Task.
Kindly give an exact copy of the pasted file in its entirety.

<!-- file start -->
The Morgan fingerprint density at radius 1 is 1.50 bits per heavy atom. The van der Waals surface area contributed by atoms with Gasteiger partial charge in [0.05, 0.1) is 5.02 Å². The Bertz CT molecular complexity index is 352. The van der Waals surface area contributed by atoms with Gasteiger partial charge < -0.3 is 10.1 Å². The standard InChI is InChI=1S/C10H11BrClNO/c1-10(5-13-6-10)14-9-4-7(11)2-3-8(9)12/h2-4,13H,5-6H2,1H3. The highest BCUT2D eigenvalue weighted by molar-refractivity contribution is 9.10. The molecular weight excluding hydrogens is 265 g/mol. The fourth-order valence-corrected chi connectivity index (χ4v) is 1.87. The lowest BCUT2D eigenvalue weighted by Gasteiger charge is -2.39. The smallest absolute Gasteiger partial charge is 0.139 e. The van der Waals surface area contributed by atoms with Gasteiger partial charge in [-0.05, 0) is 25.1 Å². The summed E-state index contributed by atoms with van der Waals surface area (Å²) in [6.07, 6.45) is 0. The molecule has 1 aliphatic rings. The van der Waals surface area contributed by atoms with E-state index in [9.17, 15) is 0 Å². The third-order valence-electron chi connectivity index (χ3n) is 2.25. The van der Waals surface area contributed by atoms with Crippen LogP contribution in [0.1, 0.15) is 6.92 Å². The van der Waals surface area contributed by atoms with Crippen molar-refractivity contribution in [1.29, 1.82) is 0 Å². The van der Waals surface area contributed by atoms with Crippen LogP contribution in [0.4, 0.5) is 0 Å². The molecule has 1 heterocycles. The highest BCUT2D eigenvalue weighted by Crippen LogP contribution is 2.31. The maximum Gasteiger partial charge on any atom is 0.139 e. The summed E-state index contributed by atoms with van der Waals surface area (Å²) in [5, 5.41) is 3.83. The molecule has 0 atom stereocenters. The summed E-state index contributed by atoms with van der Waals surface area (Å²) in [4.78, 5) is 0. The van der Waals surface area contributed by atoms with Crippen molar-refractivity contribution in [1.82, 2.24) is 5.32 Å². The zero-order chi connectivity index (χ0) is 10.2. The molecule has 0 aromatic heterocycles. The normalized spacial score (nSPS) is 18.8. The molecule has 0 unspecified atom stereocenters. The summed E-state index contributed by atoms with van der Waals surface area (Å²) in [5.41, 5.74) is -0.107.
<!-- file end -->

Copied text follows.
The Morgan fingerprint density at radius 1 is 1.50 bits per heavy atom. The van der Waals surface area contributed by atoms with Gasteiger partial charge in [0.05, 0.1) is 5.02 Å². The Bertz CT molecular complexity index is 352. The van der Waals surface area contributed by atoms with Gasteiger partial charge < -0.3 is 10.1 Å². The standard InChI is InChI=1S/C10H11BrClNO/c1-10(5-13-6-10)14-9-4-7(11)2-3-8(9)12/h2-4,13H,5-6H2,1H3. The highest BCUT2D eigenvalue weighted by molar-refractivity contribution is 9.10. The molecular weight excluding hydrogens is 265 g/mol. The fourth-order valence-corrected chi connectivity index (χ4v) is 1.87. The lowest BCUT2D eigenvalue weighted by Gasteiger charge is -2.39. The smallest absolute Gasteiger partial charge is 0.139 e. The van der Waals surface area contributed by atoms with Gasteiger partial charge in [-0.05, 0) is 25.1 Å². The summed E-state index contributed by atoms with van der Waals surface area (Å²) in [6.07, 6.45) is 0. The molecule has 1 aliphatic rings. The van der Waals surface area contributed by atoms with E-state index in [9.17, 15) is 0 Å². The third-order valence-electron chi connectivity index (χ3n) is 2.25. The van der Waals surface area contributed by atoms with Crippen LogP contribution in [0.1, 0.15) is 6.92 Å². The van der Waals surface area contributed by atoms with Crippen molar-refractivity contribution in [1.29, 1.82) is 0 Å². The van der Waals surface area contributed by atoms with Crippen LogP contribution in [0.4, 0.5) is 0 Å². The molecule has 1 heterocycles. The highest BCUT2D eigenvalue weighted by Crippen LogP contribution is 2.31. The maximum Gasteiger partial charge on any atom is 0.139 e. The summed E-state index contributed by atoms with van der Waals surface area (Å²) in [5, 5.41) is 3.83. The molecule has 0 atom stereocenters. The summed E-state index contributed by atoms with van der Waals surface area (Å²) in [4.78, 5) is 0. The van der Waals surface area contributed by atoms with Crippen molar-refractivity contribution in [1.82, 2.24) is 5.32 Å². The zero-order chi connectivity index (χ0) is 10.2. The molecule has 0 aromatic heterocycles. The normalized spacial score (nSPS) is 18.8. The molecule has 0 unspecified atom stereocenters. The summed E-state index contributed by atoms with van der Waals surface area (Å²) in [5.41, 5.74) is -0.107.